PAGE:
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+23 votes

The decimal value $0.5$ in IEEE single precision floating point representation has

  1. fraction bits of $000\dots 000$ and exponent value of $0$
  2. fraction bits of $000\dots 000$ and exponent value of $−1$
  3. fraction bits of $100\dots 000$ and exponent value of $0$
  4. no exact representation
in Digital Logic by
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But in case if u use explicit then option c

Please explain
Why denormalized representation not used here ??

With E = 0

@jatin khachane 1 denormalized form is used when exponent is 0. Here exponent is -1.


@jatin khachane 1-Untill told, don't consider denormal format.


Single precision FP representation.

SIgn = 0.

Mantissa = 00000...

Exponent = $-1+127=126$ (The value of it is $-1$, anyway. Because $126$ is the biased version of it)

2 Answers

+31 votes
Best answer

(B) is the answer. IEEE 754 representation uses normalized representation when the exponent bits are all non zeroes and hence an implicit '1' is used before the decimal point.So, if mantissa is:


Ut would be treated as:


and hence, the exponent need to be $-1$ for us to get $0.1$ which is the binary representation of $0.5.$

More into IEEE floating point representation:

edited by
why didn't we used biasing here?

I mean to say saved exponent will be $127-1 = 126$
@thor yes, exponent bits stored will be that of "126", but question asks for the value and it is of "-1".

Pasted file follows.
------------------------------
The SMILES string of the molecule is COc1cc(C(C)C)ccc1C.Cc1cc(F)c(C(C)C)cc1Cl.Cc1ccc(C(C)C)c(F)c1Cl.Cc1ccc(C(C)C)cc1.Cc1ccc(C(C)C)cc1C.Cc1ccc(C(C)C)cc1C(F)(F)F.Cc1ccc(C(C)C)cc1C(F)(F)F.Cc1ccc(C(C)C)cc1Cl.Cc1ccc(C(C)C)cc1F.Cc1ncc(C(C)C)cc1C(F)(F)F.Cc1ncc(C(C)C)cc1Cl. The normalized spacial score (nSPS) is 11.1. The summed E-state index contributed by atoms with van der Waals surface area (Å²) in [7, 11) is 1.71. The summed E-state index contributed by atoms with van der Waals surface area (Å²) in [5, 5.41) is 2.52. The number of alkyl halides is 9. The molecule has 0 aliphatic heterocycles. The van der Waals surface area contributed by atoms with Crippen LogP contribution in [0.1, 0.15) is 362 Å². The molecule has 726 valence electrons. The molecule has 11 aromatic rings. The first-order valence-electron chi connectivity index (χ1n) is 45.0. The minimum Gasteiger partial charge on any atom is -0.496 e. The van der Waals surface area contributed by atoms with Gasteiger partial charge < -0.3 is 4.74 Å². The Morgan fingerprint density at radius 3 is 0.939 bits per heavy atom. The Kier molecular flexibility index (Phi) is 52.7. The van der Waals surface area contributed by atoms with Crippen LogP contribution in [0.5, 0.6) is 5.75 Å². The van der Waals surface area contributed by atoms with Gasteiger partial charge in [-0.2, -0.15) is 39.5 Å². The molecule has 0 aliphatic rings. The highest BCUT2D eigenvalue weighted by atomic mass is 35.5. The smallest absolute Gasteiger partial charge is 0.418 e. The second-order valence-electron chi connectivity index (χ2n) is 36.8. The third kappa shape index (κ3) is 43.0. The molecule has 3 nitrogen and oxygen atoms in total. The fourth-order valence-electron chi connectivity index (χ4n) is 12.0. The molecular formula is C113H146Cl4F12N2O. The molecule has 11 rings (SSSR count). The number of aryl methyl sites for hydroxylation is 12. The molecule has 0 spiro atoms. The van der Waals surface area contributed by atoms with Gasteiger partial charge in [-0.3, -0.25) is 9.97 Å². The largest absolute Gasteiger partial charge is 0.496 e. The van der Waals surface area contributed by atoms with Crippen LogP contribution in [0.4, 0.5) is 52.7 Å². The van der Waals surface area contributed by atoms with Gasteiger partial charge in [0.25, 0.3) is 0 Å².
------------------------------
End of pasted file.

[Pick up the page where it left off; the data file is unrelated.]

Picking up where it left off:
Nice explaination .... Thank you
I think Biasing has been done here because we have to add the bias value to 1 that will make it 127 +1 (128) and In IEEE floating point representation Exponent is stored in 2's complement representation (continuous run of 8 One's) and its value is -1
in ieee representation if exponent is zero it represents fraction then why option c is not right ?

@subhash If the exponent is all 0s, then the value is a denormalized number, which now has an assumed leading 0 before the binary point. This would have represented the number as $(−1)^s × 0.f × 2^{-126}$​​​​​​ but this is not what we need.

+18 votes

In IEEE biasing of exponent is must.

Step 1: decimal 0.5 --> binary 0.1

Step 2: normalize binary 0.1 --> 1.0 * 2-1

Step 3: exponent -1 + 127 = 126 = binary 01111110

Step 4: remove hidden digit from 1.0 --> 0 (1 is implicit in IEEE representation)

Step 5: 0.5 is positive - the sign bit is zero: 0

The next eight bits are the exponent: 01111110

The next 23 bits are the mantissa: 000000000000000000000

Binary result (32 bits): 10111111000000000000000000000000

I think there is something wrong with the question. Arjun Sir, please explain.

edited by
Question did not ask for the "exponent bits" but its value. So, "-1" is enough.
Thank You so much sir.

@ Rajendra Dangwal

sign bit is 0 so firt bit(MSB) in ur ans must be 0 i.e 00111111000000000000000000000000 


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